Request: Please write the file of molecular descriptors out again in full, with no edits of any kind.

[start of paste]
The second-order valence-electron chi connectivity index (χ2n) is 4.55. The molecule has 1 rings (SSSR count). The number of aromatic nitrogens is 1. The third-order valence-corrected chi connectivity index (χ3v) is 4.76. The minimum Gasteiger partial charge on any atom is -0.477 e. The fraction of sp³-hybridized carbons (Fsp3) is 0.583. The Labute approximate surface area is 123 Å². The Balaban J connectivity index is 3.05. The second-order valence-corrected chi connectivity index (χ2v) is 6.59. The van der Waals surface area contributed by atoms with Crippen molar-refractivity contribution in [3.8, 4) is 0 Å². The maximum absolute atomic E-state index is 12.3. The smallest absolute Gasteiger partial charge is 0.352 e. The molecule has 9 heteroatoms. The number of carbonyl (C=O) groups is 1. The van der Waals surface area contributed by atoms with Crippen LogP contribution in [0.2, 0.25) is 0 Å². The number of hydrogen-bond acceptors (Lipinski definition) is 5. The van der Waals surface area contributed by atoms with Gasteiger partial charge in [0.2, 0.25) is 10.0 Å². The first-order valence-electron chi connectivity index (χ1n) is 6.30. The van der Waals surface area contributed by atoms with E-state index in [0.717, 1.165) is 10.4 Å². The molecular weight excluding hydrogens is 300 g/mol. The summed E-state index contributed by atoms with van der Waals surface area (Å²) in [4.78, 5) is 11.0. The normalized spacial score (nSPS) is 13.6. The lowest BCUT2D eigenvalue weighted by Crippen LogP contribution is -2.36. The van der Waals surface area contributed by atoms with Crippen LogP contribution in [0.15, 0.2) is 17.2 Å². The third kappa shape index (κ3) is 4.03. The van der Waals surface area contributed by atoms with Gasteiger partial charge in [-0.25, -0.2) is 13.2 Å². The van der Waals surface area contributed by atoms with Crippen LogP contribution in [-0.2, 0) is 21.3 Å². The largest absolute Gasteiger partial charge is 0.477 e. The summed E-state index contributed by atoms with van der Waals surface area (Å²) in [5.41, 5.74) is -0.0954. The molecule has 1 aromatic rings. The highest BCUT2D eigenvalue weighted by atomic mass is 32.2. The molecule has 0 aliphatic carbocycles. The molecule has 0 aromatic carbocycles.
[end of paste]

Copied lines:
The second-order valence-electron chi connectivity index (χ2n) is 4.55. The molecule has 1 rings (SSSR count). The number of aromatic nitrogens is 1. The third-order valence-corrected chi connectivity index (χ3v) is 4.76. The minimum Gasteiger partial charge on any atom is -0.477 e. The fraction of sp³-hybridized carbons (Fsp3) is 0.583. The Labute approximate surface area is 123 Å². The Balaban J connectivity index is 3.05. The second-order valence-corrected chi connectivity index (χ2v) is 6.59. The van der Waals surface area contributed by atoms with Crippen molar-refractivity contribution in [3.8, 4) is 0 Å². The maximum absolute atomic E-state index is 12.3. The smallest absolute Gasteiger partial charge is 0.352 e. The molecule has 9 heteroatoms. The number of carbonyl (C=O) groups is 1. The van der Waals surface area contributed by atoms with Crippen LogP contribution in [0.2, 0.25) is 0 Å². The number of hydrogen-bond acceptors (Lipinski definition) is 5. The van der Waals surface area contributed by atoms with Gasteiger partial charge in [0.2, 0.25) is 10.0 Å². The first-order valence-electron chi connectivity index (χ1n) is 6.30. The van der Waals surface area contributed by atoms with E-state index in [0.717, 1.165) is 10.4 Å². The molecular weight excluding hydrogens is 300 g/mol. The summed E-state index contributed by atoms with van der Waals surface area (Å²) in [4.78, 5) is 11.0. The normalized spacial score (nSPS) is 13.6. The lowest BCUT2D eigenvalue weighted by Crippen LogP contribution is -2.36. The van der Waals surface area contributed by atoms with Crippen LogP contribution in [0.15, 0.2) is 17.2 Å². The third kappa shape index (κ3) is 4.03. The van der Waals surface area contributed by atoms with Gasteiger partial charge in [-0.25, -0.2) is 13.2 Å². The van der Waals surface area contributed by atoms with Crippen LogP contribution in [-0.2, 0) is 21.3 Å². The largest absolute Gasteiger partial charge is 0.477 e. The summed E-state index contributed by atoms with van der Waals surface area (Å²) in [5.41, 5.74) is -0.0954. The molecule has 1 aromatic rings. The highest BCUT2D eigenvalue weighted by atomic mass is 32.2. The molecule has 0 aliphatic carbocycles. The molecule has 0 aromatic carbocycles.